February 23, 2022 |

Advocating to Make a Difference

“To have an acquired disability is life-changing,” said Julie Reinert as she recounted the moment her son’s life changed. “He was in a motocross accident when he was 18 years old. That one second in time changed his life, and the lives of our entire family.”

From that moment 15 years ago, Julie has been advocating for her son, who now lives with a traumatic brain injury (TBI). In those first hours following the accident, she advocated for a new doctor at the hospital when she was told that Kory had a 0% chance of living. She knew Kory was a fighter. He survived and further defied doctors when, after two years, also regained his ability to walk.

“Kory has an awareness of who he was before the accident,” said Julie. “It frustrates him, understandably, that he can’t do the things he used to and he is impulsive. For me, finding housing and TBI-trained staff has been our biggest challenge. For him, he just wants a normal life and a place to fit in.”

In 2015, after years of struggle, Kory accepted placement in a residential program in Oklahoma. The plan was for Kory to live there for three months to complete a comprehensive assessment. It wasn’t until August 2019, after four years in Oklahoma, that he was among the first to live in Black Hills Works’ new “Governor’s House,” a home located near the agency’s The Brain Injury Rehabilitation Center (TBIRC), and made possible by a state grant secured by the Black Hills Works Foundation. TBIRC is the only program of its kind in South Dakota.

Kory is doing well now and is working toward achieving his goal of independence. He journals regularly and is working to publish his first book. Still, he recognizes that achieving his dreams will take time. “It’s like eating an elephant; one bite at a time.”

Julie, who is delighted to have Kory close to home, is now a full-time advocate and devotes her time to helping other families of individuals with developmental disabilities and brain injuries.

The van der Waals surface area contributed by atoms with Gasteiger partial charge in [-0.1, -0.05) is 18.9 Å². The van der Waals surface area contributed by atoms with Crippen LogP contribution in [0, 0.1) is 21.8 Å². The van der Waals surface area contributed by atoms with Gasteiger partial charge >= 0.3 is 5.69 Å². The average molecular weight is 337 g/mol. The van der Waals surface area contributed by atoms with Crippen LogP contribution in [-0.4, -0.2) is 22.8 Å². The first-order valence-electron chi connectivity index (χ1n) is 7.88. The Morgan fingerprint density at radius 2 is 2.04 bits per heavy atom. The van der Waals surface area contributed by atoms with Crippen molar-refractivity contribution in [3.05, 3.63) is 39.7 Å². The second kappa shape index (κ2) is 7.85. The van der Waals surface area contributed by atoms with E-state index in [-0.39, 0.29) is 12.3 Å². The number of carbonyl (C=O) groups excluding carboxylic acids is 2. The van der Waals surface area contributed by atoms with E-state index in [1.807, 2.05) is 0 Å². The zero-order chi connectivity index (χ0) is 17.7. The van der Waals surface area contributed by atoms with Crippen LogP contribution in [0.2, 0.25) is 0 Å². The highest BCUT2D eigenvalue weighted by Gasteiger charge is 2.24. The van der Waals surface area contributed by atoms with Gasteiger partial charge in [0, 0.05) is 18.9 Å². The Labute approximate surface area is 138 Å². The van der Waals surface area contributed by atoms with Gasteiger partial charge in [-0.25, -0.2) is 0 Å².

“South Dakota is a wonderful place to live unless you have a traumatic brain injury,” said Julie. “The system needs to change as countless families are impacted every day. We all worry about what will happen when we are gone.”

Recently, in January 2022, Julie and Kory had the opportunity to share their story with state legislators in Pierre. They met with several legislators, making the point that South Dakota citizens were struggling in silence at home, and for others, who were placed out of state, South Dakota taxpayers were paying for these services that could and should be available in the state at much less expense. They advocated for affordable housing, expanded supervised assisted living services, and higher wages to keep and maintain quality staff.

“We gave it our all, advocating for whoever we could get to listen,” said Julie. “I was so proud of Kory. He was so engaged in advocating for everyone with a disability in our state.”

Julie credits Dr. Justine Ashokar, the Director of TBIRC, for some of what has been achieved for TBI survivors. “Dr. Ashokar has gone above and beyond to help us secure funding from the state and has created the traumatic brain injury residential services blueprint for South Dakota, which restores my faith that exciting changes and opportunities are on the horizon for TBI survivors in our state.”

After their time in Pierre together, Julie had to laugh. “Kory said I need to respect Dr. Ashokar more, who I had been calling ‘Justine.’ ‘She earned the title of ‘Doctor,’ he’d tell me, and he’s right!”

Yet, even when admonishing his mom, Kory says the same about her.

“She has gone above and beyond to help me. I am making progress.”

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